. See Bernard M. Dickens, Ethical and Legal Aspects of Non-Invasive Prenatal Genetic Diagnosis, 124 Int’l J. Gynecology & Obstetrics 181, 181–82 (2014) (“What was once a cavernous divide between the outer reaches of imaginative science fiction and the reality of the limited capacity of prevailing biotechnology is becoming progressively narrowed, making it foreseeable to achieve complete gene sequencing of an early fetus in utero by resort to cffDNA testing.”); Jaime S. King, And Genetic Testing for All . . . The Coming Revolution in Non-Invasive Prenatal Genetic Testing, 42 Rutgers L.J. 599, 599–600, 656 (2011) (noting that non-invasive prenatal tests relying on cffDNA can detect Down syndrome, trisomy 13, fetal sex, and other genetic characteristics); John A. Robertson, Abortion and Technology: Sonograms, Fetal Pain, Viability, and Early Prenatal Diagnosis, 14 U. Pa. J. Const. L. 327, 370–73 (2011) [hereinafter Robertson, Abortion and Technology].
. Ashwin Agarwal et al., Commercial Landscape of Non-Invasive Prenatal Testing in the United States, 33 Prenatal Diagnosis 521, 521–23 (2013) (“Several applications of NIPT . . . are already in use, and testing for common chromosomal aneuploidies such as trisomies 13, 18, and 21 became commercially available in 2011.”); Antina de Jong et al., Non-Invasive Prenatal Testing: Ethical Issues Explored, 18 Eur. J. Hum. Genetics 272, 272 (2010) (noting that testing can be easy and safe); Abrams, supra note 4 (noting that the test can be completed with 99.92% accuracy).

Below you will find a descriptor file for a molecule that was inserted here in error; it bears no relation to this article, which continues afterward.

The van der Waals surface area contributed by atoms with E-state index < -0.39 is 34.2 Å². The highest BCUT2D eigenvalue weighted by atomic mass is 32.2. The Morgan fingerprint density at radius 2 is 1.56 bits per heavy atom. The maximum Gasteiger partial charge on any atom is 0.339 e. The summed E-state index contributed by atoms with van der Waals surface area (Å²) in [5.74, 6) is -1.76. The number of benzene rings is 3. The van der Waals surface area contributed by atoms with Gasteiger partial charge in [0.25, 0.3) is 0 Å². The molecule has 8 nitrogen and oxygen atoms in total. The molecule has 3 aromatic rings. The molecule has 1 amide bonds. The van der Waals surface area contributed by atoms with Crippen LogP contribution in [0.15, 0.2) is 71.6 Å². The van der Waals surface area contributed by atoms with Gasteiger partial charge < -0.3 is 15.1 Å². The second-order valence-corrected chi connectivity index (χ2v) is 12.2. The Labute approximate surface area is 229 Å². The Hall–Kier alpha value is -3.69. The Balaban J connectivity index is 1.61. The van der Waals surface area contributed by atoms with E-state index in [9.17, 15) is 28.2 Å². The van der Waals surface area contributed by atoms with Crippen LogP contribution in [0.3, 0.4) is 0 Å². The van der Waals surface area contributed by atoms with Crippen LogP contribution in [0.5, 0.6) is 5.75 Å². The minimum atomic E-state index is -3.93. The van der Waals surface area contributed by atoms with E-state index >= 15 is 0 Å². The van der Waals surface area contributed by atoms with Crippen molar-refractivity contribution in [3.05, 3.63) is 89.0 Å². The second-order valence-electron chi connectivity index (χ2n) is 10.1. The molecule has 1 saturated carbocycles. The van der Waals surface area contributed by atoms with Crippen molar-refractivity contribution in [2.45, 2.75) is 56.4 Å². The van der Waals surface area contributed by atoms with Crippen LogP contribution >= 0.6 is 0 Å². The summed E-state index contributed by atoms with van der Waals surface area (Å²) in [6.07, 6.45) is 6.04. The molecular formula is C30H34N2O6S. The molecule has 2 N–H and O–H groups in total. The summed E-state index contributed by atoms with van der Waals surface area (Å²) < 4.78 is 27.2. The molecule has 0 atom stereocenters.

The Due Process Clauses of the Fifth and Fourteenth Amendments to the United States Constitution provide that the federal and state governments shall not deprive persons of life, liberty, or property without due process of law. More than a guarantee of procedural due process, it is now well settled that a “substantive component” of the clauses protects “individual liberty against ‘certain government actions regardless of the fairness of the procedures used to implement them.’” Government cannot “infringe certain ‘fundamental’ liberty interests at all, no matter what process is provided, unless the infringement is narrowly tailored to serve a compelling state interest.” Substantive due process law and doctrine are thus established (but, for some, controversial) features of constitutional law. In a recent ruling, the Sixth Circuit rejected a challenge to anti-same-sex marriage laws and held, among other things, that the Due Process Clause did not provide or protect a fundamental right to marry a person of the same sex.
*Alumnae Law Center Professor of Law, University of Houston Law Center. J.D., 1984, University of Pennsylvania Law School; B.A., 1980, Wilberforce University. The author acknowledges and is thankful for the research support provided by the Alumnae Law Center donors and the University of Houston Law Foundation.
. See U.S. Const. amend. V (“No person shall . . . be deprived of life, liberty, or property, without due process of law.”); id., amend. XIV § 1 (“No State shall . . . deprive any person of life, liberty, or property, without due process of law”).